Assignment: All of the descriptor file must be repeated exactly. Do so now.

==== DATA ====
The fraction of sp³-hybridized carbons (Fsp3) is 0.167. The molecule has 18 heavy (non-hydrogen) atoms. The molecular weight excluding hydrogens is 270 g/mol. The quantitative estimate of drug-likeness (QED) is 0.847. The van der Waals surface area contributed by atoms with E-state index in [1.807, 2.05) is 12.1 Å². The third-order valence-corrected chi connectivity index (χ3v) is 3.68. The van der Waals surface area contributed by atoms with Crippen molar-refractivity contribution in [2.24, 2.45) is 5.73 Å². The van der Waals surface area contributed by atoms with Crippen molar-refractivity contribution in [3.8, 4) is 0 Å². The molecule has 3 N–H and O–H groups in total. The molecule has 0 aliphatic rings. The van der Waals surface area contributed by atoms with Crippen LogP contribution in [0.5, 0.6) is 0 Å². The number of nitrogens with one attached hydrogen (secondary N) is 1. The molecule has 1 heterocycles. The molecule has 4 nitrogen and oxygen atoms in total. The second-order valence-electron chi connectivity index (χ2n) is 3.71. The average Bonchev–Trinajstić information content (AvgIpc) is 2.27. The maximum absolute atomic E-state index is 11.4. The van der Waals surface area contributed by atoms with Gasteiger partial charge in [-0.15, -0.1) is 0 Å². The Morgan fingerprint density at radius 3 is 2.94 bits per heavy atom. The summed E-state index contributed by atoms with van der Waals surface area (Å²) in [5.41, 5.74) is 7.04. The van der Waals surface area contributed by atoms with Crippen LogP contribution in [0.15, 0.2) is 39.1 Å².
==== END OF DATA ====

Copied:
The fraction of sp³-hybridized carbons (Fsp3) is 0.167. The molecule has 18 heavy (non-hydrogen) atoms. The molecular weight excluding hydrogens is 270 g/mol. The quantitative estimate of drug-likeness (QED) is 0.847. The van der Waals surface area contributed by atoms with E-state index in [1.807, 2.05) is 12.1 Å². The third-order valence-corrected chi connectivity index (χ3v) is 3.68. The van der Waals surface area contributed by atoms with Crippen molar-refractivity contribution in [2.24, 2.45) is 5.73 Å². The van der Waals surface area contributed by atoms with Crippen molar-refractivity contribution in [3.8, 4) is 0 Å². The molecule has 3 N–H and O–H groups in total. The molecule has 0 aliphatic rings. The van der Waals surface area contributed by atoms with Crippen LogP contribution in [0.5, 0.6) is 0 Å². The number of nitrogens with one attached hydrogen (secondary N) is 1. The molecule has 1 heterocycles. The molecule has 4 nitrogen and oxygen atoms in total. The second-order valence-electron chi connectivity index (χ2n) is 3.71. The average Bonchev–Trinajstić information content (AvgIpc) is 2.27. The maximum absolute atomic E-state index is 11.4. The van der Waals surface area contributed by atoms with Gasteiger partial charge in [-0.15, -0.1) is 0 Å². The Morgan fingerprint density at radius 3 is 2.94 bits per heavy atom. The summed E-state index contributed by atoms with van der Waals surface area (Å²) in [5.41, 5.74) is 7.04. The van der Waals surface area contributed by atoms with Crippen LogP contribution in [0.15, 0.2) is 39.1 Å².